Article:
DSC_2926(strawberry patch covered in chicken and horse manure)

DSC_2923(potato patch covered in horse & chicken manure)

I am always watching L2Survive’s YouTube videos where he goes and talks to Paul Gautcshi. I love learning from him! One thing I learned recently is that he uses wood shavings (about 6 inches) in his coop. It soaks up the ammonia smell and makes a fine, very rich compost. He says to spread it very finely over the garden. Truthfully, I’m just looking forward to the lack of smell 🙂 Our coop doesn’t smell horribly but I love the smell of the wood shavings! I’ll post a pic when I get it all spread out 🙂

I saw an Asplundh truck the other day & they said they would be more than happy to bring by some mulch. They never showed up 😦 I guess they were not able to find our house. We don’t need any more mulch but I was excited anyway.

It hurts me to spend money in general so buying things for the garden tends to be put on the back burner. Especially since I’m saving up for expensive crops like strawberry sets and sweet potatoes! Are you getting any free things for your garden?

I am linking up to Simple Lives Thursday. Check out what other people are doing to save money (among other things)!

Back to Eden Garden Update

April 18, 2013

This post is an update from the ‘Early Spring Back to Eden Garden Update‘ post, from the beginning of March.

I had just planted a LARGE potato patch. Even after a month, nothing had come through and since it has been raining quite a bit, I assumed they had rotted. Thankfully, I was wrong! We have potato plants! I am giddy 🙂 I am trying not to get my hopes up because a lot can happen from now until harvest time but I am excited to see the sprouts, nonetheless.

April 12 13 - 0120April 17 13 - 0056The potatoes were planted in composted chicken manure, then layered with 8″ mulch, and then we put horse manure on top of the mulch…partially because we were given the horse manure after we had already planted but it turns out to be a good thing – the potatoes get manure tea (aka. fertilizer, free and organic) every time it rains 🙂

Do you remember the greenhouses I started? I have not posted on them since the beginning because nothing seemed to be coming up…but kale.

April 13 13 - 0140

Of the 5 jugs I planted seeds in, only one came up. I left them though and planted a second round. Turns out, the seeds were not sprouting yet because it was not warm enough but as soon as it warmed up, the warm-weather seeds did, indeed, sprout…just like the blogger said. I am very excited that I have pepper and tomato plants sprouted because the indoor ones flopped. Big time.

Katy Blog2(top; L to R: lettuce, cantaloupe, pumpkin bottom; L to R: two kinds of tomatoes & more lettuce)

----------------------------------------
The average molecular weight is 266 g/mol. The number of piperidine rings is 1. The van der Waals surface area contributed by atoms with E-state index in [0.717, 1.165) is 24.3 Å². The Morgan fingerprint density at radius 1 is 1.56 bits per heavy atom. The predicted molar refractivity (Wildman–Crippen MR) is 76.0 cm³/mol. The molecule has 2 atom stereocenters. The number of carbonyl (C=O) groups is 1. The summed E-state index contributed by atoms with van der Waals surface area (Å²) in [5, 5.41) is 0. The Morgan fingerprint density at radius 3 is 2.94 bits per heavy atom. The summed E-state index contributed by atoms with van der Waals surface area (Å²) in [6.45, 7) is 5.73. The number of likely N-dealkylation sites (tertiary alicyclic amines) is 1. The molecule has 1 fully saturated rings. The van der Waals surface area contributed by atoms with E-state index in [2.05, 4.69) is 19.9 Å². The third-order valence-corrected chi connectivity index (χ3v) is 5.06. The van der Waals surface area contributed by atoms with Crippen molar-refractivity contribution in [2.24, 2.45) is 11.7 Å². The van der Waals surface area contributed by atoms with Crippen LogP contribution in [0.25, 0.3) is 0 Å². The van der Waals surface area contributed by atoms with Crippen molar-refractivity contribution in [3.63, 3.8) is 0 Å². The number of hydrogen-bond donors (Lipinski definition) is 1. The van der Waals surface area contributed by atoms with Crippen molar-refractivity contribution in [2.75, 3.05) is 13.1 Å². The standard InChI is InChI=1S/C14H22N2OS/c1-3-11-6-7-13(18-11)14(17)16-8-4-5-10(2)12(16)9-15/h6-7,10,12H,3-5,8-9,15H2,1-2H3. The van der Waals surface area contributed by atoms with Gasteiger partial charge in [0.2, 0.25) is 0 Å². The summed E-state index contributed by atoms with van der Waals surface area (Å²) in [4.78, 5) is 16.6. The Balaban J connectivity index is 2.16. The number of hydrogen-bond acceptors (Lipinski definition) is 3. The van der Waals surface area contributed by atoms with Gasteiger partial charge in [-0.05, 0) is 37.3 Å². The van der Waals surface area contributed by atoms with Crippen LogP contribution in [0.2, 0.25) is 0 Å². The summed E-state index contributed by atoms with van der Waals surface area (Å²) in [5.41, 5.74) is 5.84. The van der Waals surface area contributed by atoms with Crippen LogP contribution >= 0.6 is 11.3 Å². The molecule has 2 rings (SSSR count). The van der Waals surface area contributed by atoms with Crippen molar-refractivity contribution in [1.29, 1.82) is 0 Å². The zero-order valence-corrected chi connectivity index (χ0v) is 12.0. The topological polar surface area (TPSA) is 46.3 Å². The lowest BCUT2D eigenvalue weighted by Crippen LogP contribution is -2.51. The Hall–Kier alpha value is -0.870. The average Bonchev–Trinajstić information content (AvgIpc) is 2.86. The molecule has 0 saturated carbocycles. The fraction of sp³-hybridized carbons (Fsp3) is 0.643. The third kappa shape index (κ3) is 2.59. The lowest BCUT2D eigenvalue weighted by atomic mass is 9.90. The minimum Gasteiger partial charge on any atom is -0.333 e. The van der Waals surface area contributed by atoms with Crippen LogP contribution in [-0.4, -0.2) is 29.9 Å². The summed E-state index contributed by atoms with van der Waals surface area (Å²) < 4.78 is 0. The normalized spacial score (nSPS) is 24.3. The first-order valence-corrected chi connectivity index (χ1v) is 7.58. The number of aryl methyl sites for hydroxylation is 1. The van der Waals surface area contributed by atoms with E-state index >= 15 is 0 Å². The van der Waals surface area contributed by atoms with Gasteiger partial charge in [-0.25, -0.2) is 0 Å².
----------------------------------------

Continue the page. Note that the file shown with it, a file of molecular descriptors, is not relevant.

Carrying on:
All but the kale is still really small but the I transplanted the kale and it is doing really well so I have hope that these will continue growing so they can be transplanted into the garden soon!

Speaking of the transplanted kale…in the first picture, look at the bottom middle. That itty bitty thing is a kale transplant in a bed I have yet to layer with mulch. (The other plants are those I planted straight into the bed in January had have been covered since then.)

April 16 13 - 0037 April 16 13 - 0033(This picture is the other transplanted kale. It is hard to tell the difference (sorry) but this one, in mulch, has weathered the transplanting MUCH better.)

Some other Back to Eden Garden updates…

I planted some carrots and peas. It will likely get too hot too soon because of how our ‘springs’ go in NC, but it is old seed so I wanted to throw it out there to see what would come of it. The peas (older seed) are giving me spotty germination but the carrots are coming up strong.

April 16 13 - 0030

Remember the raspberry plants we got as a Christmas present? Some of them have already ‘greened up’. I am not expecting fruit this year but seeing the green gives me hope for next year!

April 16 13 - 0042

The last update from the early March post concerns the chicks. They roost during the day but at night they still huddle up in the same corner where the heat lamp used to be. They are 6 weeks old. I certainly don’t want any of them to die from being smushed but I didn’t think a heat lamp was necessary since they are fully feathered. Hmmm. We may have to put one out there again. We’ll see.

They are LOVING the run, not so much the tractor. They eat our kitchen scraps. They especially love the juice pulp, probably because it is already in little bits. They lay out in the sun in the mornings and they all lay together in a big group under a cluster of trees in the afternoons. They are some happy birds.

How are your Back to Eden gardens coming along? If you have a blog, I would love to see some pics!

I am linking up to Simple Lives Thursday